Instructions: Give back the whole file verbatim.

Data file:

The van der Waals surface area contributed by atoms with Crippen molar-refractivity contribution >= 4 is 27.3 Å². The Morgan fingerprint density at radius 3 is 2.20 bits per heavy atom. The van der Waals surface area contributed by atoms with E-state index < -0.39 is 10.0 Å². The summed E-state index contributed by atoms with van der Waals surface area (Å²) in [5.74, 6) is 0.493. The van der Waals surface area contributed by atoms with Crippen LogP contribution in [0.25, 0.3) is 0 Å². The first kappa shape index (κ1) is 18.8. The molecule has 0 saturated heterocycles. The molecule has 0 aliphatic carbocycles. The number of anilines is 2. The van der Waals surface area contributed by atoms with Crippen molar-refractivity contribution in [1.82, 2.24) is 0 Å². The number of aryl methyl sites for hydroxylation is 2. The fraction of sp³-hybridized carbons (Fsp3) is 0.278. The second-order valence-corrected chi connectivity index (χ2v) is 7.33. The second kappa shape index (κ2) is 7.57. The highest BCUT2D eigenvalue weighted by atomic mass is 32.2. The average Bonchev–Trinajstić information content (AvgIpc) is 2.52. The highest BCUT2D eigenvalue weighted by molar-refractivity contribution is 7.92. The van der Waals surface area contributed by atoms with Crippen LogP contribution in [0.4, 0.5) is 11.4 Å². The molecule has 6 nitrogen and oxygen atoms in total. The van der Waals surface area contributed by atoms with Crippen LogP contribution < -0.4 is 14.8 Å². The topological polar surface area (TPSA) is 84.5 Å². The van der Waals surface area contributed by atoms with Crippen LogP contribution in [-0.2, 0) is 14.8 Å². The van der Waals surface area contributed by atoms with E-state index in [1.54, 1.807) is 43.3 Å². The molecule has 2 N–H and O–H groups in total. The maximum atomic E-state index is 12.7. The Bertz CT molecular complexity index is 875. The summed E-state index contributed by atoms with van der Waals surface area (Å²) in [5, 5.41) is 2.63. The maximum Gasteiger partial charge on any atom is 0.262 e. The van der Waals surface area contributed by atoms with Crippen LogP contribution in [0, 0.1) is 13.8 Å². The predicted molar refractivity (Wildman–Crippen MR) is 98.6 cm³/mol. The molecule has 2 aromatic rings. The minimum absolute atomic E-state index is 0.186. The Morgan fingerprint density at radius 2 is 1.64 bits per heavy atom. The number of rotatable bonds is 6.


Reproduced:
The van der Waals surface area contributed by atoms with Crippen molar-refractivity contribution >= 4 is 27.3 Å². The Morgan fingerprint density at radius 3 is 2.20 bits per heavy atom. The van der Waals surface area contributed by atoms with E-state index < -0.39 is 10.0 Å². The summed E-state index contributed by atoms with van der Waals surface area (Å²) in [5.74, 6) is 0.493. The van der Waals surface area contributed by atoms with Crippen LogP contribution in [0.25, 0.3) is 0 Å². The first kappa shape index (κ1) is 18.8. The molecule has 0 saturated heterocycles. The molecule has 0 aliphatic carbocycles. The number of anilines is 2. The van der Waals surface area contributed by atoms with Crippen molar-refractivity contribution in [1.82, 2.24) is 0 Å². The number of aryl methyl sites for hydroxylation is 2. The fraction of sp³-hybridized carbons (Fsp3) is 0.278. The second-order valence-corrected chi connectivity index (χ2v) is 7.33. The second kappa shape index (κ2) is 7.57. The highest BCUT2D eigenvalue weighted by atomic mass is 32.2. The average Bonchev–Trinajstić information content (AvgIpc) is 2.52. The highest BCUT2D eigenvalue weighted by molar-refractivity contribution is 7.92. The van der Waals surface area contributed by atoms with Crippen LogP contribution in [0.4, 0.5) is 11.4 Å². The molecule has 6 nitrogen and oxygen atoms in total. The van der Waals surface area contributed by atoms with Crippen LogP contribution < -0.4 is 14.8 Å². The topological polar surface area (TPSA) is 84.5 Å². The van der Waals surface area contributed by atoms with Crippen LogP contribution in [-0.2, 0) is 14.8 Å². The van der Waals surface area contributed by atoms with E-state index in [1.54, 1.807) is 43.3 Å². The molecule has 2 N–H and O–H groups in total. The maximum atomic E-state index is 12.7. The Bertz CT molecular complexity index is 875. The summed E-state index contributed by atoms with van der Waals surface area (Å²) in [5, 5.41) is 2.63. The maximum Gasteiger partial charge on any atom is 0.262 e. The van der Waals surface area contributed by atoms with Crippen LogP contribution in [0, 0.1) is 13.8 Å². The predicted molar refractivity (Wildman–Crippen MR) is 98.6 cm³/mol. The molecule has 2 aromatic rings. The minimum absolute atomic E-state index is 0.186. The Morgan fingerprint density at radius 2 is 1.64 bits per heavy atom. The number of rotatable bonds is 6.